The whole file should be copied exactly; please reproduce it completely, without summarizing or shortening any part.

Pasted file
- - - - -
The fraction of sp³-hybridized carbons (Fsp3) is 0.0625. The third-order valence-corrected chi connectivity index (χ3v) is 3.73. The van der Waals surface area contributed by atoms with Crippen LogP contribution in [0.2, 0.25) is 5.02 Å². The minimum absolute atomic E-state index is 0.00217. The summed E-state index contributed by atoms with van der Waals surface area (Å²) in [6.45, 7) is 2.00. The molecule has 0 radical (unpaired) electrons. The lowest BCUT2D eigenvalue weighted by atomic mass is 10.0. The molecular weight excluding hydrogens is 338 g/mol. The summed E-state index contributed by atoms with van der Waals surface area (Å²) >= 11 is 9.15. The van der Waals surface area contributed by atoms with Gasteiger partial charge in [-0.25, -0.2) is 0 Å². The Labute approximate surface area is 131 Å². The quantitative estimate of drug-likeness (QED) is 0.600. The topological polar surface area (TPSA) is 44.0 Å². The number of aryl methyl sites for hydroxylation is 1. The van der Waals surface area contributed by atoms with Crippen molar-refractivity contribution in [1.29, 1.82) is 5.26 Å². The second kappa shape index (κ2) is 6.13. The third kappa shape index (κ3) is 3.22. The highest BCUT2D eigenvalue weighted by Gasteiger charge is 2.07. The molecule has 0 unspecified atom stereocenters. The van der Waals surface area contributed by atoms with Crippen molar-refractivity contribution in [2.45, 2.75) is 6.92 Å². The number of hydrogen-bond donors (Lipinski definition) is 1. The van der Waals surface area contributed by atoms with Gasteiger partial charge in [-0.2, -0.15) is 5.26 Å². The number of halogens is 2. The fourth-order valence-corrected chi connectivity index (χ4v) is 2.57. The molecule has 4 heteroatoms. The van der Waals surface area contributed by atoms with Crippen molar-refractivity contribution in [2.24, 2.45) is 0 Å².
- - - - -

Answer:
The fraction of sp³-hybridized carbons (Fsp3) is 0.0625. The third-order valence-corrected chi connectivity index (χ3v) is 3.73. The van der Waals surface area contributed by atoms with Crippen LogP contribution in [0.2, 0.25) is 5.02 Å². The minimum absolute atomic E-state index is 0.00217. The summed E-state index contributed by atoms with van der Waals surface area (Å²) in [6.45, 7) is 2.00. The molecule has 0 radical (unpaired) electrons. The lowest BCUT2D eigenvalue weighted by atomic mass is 10.0. The molecular weight excluding hydrogens is 338 g/mol. The summed E-state index contributed by atoms with van der Waals surface area (Å²) >= 11 is 9.15. The van der Waals surface area contributed by atoms with Gasteiger partial charge in [-0.25, -0.2) is 0 Å². The Labute approximate surface area is 131 Å². The quantitative estimate of drug-likeness (QED) is 0.600. The topological polar surface area (TPSA) is 44.0 Å². The number of aryl methyl sites for hydroxylation is 1. The van der Waals surface area contributed by atoms with Crippen molar-refractivity contribution in [1.29, 1.82) is 5.26 Å². The second kappa shape index (κ2) is 6.13. The third kappa shape index (κ3) is 3.22. The highest BCUT2D eigenvalue weighted by Gasteiger charge is 2.07. The molecule has 0 unspecified atom stereocenters. The van der Waals surface area contributed by atoms with Crippen molar-refractivity contribution in [2.45, 2.75) is 6.92 Å². The number of hydrogen-bond donors (Lipinski definition) is 1. The van der Waals surface area contributed by atoms with Gasteiger partial charge in [-0.2, -0.15) is 5.26 Å². The number of halogens is 2. The fourth-order valence-corrected chi connectivity index (χ4v) is 2.57. The molecule has 4 heteroatoms. The van der Waals surface area contributed by atoms with Crippen molar-refractivity contribution in [2.24, 2.45) is 0 Å².